Influenza surveillance in the Pacific Island countries and territories during the 2009 pandemic: an observational study
Citation and License
BMC Infectious Diseases 2013, 13:6 doi:10.1186/1471-2334-13-6Published: 7 January 2013
Historically, Pacific island countries and territories (PICTs) have been more severely affected by influenza pandemics than any other part of the world. We herein describe the emergence and epidemiologic characteristics of pandemic influenza H1N1 in PICTs from 2009 to 2010.
The World Health Organization gathered reports of influenza-like-illness and laboratory-confirmed pandemic H1N1 cases from all 23 Pacific island countries and territories, from April 2009 through August 2010. Data were gathered through weekly email reports from Pacific island countries and territories and through email or telephone follow-up.
Pacific island countries and territories started detecting pandemic H1N1 cases in June 2009, firstly in French Polynesia, with the last new detection occurring in August 2009 in Tuvalu. Nineteen Pacific island countries and territories reported 1,972 confirmed cases, peaking in August 2009. No confirmed pandemic H1N1 cases were identified in Niue, Pitcairn and Tokelau; the latter instituted strict maritime quarantine. Influenza-like-illness surveillance showed trends similar to surveillance of confirmed cases.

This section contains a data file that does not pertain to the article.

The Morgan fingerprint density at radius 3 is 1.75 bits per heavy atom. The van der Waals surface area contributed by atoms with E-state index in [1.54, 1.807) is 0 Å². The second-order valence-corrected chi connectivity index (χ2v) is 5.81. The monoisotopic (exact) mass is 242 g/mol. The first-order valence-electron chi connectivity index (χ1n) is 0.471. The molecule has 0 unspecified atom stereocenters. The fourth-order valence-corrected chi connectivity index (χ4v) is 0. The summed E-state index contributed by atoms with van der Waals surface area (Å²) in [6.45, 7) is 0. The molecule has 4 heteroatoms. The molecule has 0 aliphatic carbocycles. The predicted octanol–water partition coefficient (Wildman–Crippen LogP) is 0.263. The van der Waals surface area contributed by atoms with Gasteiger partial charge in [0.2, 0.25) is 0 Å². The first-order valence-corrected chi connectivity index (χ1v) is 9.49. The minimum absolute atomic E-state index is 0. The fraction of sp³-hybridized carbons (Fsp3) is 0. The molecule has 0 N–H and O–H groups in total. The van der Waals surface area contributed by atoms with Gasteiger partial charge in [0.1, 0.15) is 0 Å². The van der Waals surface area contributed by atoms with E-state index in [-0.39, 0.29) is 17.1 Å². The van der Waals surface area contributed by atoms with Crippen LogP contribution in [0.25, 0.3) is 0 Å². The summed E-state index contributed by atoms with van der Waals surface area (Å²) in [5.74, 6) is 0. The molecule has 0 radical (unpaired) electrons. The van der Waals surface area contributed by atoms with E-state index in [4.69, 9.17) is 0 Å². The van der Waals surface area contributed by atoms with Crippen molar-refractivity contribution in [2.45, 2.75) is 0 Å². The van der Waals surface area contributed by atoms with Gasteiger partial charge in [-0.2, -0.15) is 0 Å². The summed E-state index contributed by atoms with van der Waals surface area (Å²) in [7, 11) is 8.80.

Seven Pacific island countries and territories reported 21 deaths of confirmed pandemic H1N1. Case-patients died of acute respiratory distress syndrome or multi-organ failure, or both. The most reported pre-existing conditions were obesity, lung disease, heart disease, and pregnancy.
Pacific island countries and territories instituted a variety of mitigation measures, including arrival health screening. Multiple partners facilitated influenza preparedness planning and outbreak response.
Pandemic influenza spread rapidly throughout the Pacific despite enormous distances and relative isolation. Tokelau and Pitcairn may be the only jurisdictions to have remained pandemic-free. Despite being well-prepared, Pacific island countries and territories experienced significant morbidity and mortality, consistent with other indigenous and low-resource settings.
For the first time, regional influenza-like-illness surveillance was conducted in the Pacific, allowing health authorities to monitor the pandemic’s spread and severity in real-time.
Future regional outbreak responses will likely benefit from the lessons learned during this outbreak.